What happens when the worlds of TikTok trends and British small businesses collide? That’s what Funding Circle wanted to discover after research of 1,100 SMEs revealed that 84% know marketing is crucial, yet over a fifth (21%) don’t do any marketing at all. To help turbocharge and tell their stories in new and inspiring ways, Funding Circle paired four SME customers with some of the UK’s most inventive and quirky creators on TikTok. The result is a suite of light-hearted and leftfield clips that includes dogs lapping up ‘puppyccinos’, a festive after-hours rendition of Silent Night in a trendy London café and a local British foodie discovering her love for French pastries.
The unlikely pairings included:
- A quirky music-centric London café titled Music & Beans, right, paired with indie artist and TikTok content creator Alto Key Music
- A traditional Leeds, French bakery called Pany Chaud, main picture, paired with local foodie and TikTok content creator Eat with Fizza
- A Yorkshire-based dog-friendly café and spa called Kibble Bakery, paired with transformation coach and feel-good TikTok content creator Magnus Davies
- A healthy revamp of everyone’s favourite meal/snack, London-based cereal retailers Brave Foods, right, paired with one of London’s favourite, go-to sources for city inspiration, TikTok content creator London by Kseniia
Offering tips on how to embrace social media as part of your business, TikToker Magnus Davies shares five dos and don’ts to selling your business in unexpected ways:
- Hashtags: Using trendy hashtags that are relevant to your business, can ensure that your content gets a higher chance of reaching a wider audience
- Songs: Music and TikTok go hand in hand, pair your content with trendy songs and sounds that are popular on TikTok order to boost the visibility of your videos
- Consistency: By posting on a more regular basis, you will begin to see which content performs better than others and be able to produce that content more frequently, maximizing your potential reach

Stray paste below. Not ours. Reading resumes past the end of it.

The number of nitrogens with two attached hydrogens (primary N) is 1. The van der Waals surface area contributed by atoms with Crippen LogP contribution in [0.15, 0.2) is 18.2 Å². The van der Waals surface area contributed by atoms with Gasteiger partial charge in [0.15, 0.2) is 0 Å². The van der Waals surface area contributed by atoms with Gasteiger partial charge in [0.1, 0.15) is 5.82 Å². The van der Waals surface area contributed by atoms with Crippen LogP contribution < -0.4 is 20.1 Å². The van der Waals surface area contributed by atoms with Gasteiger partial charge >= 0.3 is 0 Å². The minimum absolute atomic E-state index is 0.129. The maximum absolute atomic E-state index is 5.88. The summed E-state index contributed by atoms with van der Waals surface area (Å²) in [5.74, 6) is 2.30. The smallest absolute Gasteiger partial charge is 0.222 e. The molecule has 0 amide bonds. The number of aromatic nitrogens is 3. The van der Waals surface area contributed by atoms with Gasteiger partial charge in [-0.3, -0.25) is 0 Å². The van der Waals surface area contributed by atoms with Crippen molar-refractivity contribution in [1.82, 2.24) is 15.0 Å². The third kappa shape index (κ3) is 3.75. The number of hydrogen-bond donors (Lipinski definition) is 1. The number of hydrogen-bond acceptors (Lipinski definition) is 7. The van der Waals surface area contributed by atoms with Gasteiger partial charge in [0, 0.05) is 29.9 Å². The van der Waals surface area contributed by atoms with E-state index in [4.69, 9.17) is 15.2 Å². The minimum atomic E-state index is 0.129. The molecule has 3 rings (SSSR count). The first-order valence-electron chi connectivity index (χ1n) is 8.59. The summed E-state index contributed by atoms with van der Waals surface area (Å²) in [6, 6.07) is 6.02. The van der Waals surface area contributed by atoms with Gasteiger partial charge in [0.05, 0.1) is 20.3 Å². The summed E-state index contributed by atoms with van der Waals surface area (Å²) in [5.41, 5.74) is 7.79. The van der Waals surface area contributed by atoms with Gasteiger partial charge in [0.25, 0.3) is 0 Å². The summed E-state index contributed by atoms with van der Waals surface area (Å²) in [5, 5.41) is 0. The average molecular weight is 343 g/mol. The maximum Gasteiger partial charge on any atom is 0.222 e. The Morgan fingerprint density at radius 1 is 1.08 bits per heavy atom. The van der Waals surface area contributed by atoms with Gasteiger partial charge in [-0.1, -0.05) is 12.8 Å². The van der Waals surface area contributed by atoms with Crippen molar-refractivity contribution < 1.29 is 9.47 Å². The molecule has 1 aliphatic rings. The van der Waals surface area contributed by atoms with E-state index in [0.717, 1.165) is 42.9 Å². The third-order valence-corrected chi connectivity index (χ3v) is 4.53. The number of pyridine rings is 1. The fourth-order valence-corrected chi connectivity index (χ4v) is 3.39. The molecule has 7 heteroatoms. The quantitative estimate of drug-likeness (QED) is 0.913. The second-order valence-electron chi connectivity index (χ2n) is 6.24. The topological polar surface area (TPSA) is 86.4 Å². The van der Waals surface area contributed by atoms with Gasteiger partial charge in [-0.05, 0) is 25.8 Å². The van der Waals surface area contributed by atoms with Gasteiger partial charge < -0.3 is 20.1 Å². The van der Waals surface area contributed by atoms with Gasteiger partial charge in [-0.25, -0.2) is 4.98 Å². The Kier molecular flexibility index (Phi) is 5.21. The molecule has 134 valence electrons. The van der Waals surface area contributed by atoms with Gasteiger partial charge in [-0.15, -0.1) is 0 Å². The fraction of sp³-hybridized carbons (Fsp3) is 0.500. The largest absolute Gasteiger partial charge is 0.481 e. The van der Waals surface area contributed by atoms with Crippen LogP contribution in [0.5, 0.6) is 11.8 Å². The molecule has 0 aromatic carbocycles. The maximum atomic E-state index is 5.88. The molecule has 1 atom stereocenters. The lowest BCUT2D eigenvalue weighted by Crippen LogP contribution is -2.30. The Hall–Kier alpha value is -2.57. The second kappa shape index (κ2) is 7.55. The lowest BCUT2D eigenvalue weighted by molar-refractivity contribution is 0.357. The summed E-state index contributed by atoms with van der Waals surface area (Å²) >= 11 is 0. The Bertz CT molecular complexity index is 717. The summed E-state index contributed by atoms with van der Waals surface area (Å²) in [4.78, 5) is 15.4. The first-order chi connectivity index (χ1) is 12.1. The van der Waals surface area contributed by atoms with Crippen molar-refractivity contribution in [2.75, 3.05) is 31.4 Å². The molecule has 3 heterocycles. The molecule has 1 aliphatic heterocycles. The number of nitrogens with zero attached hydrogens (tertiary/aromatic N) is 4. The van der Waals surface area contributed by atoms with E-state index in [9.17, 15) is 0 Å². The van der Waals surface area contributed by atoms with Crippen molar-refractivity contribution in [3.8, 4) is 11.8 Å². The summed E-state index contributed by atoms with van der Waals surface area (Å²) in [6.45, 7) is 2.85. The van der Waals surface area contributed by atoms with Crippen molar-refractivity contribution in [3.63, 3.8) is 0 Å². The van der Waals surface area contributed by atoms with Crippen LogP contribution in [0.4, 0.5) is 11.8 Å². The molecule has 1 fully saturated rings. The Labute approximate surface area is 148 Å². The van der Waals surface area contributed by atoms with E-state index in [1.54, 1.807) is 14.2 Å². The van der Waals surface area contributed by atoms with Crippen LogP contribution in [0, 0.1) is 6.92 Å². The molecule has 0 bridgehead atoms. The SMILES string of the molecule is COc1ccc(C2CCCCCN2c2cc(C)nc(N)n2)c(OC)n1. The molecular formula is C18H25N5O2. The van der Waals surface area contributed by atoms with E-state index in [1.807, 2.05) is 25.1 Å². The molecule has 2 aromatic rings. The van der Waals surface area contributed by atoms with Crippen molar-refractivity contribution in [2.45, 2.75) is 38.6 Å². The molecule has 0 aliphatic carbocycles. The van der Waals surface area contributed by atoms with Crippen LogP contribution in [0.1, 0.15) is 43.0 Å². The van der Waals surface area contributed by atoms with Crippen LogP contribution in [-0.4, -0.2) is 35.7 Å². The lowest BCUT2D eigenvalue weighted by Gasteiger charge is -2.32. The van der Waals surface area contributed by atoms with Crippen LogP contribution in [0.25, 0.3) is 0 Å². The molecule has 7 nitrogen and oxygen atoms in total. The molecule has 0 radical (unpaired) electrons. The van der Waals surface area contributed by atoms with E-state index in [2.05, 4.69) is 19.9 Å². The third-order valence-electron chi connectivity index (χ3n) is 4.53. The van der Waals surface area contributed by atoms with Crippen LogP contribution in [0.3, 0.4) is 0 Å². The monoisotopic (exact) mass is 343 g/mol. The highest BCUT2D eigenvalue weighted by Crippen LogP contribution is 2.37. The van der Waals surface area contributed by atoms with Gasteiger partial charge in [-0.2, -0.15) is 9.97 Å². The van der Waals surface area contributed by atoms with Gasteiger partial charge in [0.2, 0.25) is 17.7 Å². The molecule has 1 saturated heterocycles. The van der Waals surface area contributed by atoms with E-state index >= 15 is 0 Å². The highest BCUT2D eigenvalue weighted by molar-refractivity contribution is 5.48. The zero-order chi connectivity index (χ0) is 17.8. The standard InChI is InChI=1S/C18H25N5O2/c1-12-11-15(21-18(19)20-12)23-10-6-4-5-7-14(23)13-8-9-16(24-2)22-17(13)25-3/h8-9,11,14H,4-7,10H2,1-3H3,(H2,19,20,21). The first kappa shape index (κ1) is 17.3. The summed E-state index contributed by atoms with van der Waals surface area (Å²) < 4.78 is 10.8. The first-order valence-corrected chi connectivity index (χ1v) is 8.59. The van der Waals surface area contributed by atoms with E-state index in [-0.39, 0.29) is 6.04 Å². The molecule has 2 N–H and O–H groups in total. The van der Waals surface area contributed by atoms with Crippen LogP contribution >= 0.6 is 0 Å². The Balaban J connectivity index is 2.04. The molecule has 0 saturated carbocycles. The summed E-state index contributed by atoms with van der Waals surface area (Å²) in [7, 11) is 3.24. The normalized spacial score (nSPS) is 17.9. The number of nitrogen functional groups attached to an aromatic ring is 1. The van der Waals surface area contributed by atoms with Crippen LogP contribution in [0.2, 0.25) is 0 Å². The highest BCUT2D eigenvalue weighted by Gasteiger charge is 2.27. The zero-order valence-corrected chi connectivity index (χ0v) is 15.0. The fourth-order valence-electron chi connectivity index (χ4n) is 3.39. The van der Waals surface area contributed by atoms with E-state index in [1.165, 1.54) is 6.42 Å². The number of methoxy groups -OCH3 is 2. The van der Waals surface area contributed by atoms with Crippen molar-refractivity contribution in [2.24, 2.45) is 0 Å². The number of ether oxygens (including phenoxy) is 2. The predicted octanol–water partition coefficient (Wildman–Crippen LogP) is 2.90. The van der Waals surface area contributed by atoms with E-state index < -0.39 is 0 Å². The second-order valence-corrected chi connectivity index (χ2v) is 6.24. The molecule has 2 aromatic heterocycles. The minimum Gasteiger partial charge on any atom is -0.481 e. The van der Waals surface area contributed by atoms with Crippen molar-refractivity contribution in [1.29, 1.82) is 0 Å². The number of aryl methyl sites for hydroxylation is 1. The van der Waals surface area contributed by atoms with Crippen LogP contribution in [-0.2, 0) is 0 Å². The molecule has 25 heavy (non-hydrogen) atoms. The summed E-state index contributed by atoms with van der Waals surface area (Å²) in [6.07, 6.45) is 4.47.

- Location: TikTok shows you content that correlates to your current location. That is a big advantage for small, local businesses. Localise your videos as much as possible to attract locals to your content and products!
- Timing: Give some thought as to what time of day you post your content on. Posting in the evenings can be beneficial as that is the period in which TikTok users are the most active and more likely to come across your content
The TikTok and SME collaboration is one example of how small businesses are being inspired to think differently in a challenging economic climate. Tina Kebe, Owner, Director and Company Secretary for Pany Chaud said, “As a young business reliant on footfall in a highly competitive market, we need to get our name out there and people seeing our stunning bakery creations. We know lots about baking, but nothing about TikTok, but it’s a place where so many potential customers go for food inspiration. Working with Fiza showed us how to think differently and tell our story in ways that are eye-catching, authentic, and fun. It’s changed how we present ourselves and drive sales.”
Alexander Allen, Managing Director at Funding Circle said, “Starting and running a small business is extremely challenging, and marketing often gets neglected or becomes an afterthought. Even if an SME is born from ambition and hard work, not everyone is equipped with the time or support to attract new customers and drive growth. TikTok is just one example of new and compelling ways SMEs can reach new audiences and customers by showcasing their people, passion, and products. These unlikely content collaborations and tips from TikTok creators can inspire other small businesses – from bakers to builders – to think differently about self-promotion. It can be easily done with personality, wit, and charm, without breaking the bank and provides a return of investment that gives a competitive edge”.
As the SME market continues to grow, the most popular business sectors according to Funding Circle research include property and construction (20%), retail (15.4%), manufacturing and engineering (11.1%) and professional and business support (10.7%). The regions with the highest number of SMEs are Greater London (19.2%), the South West (14.8%) and the North West (12.2%).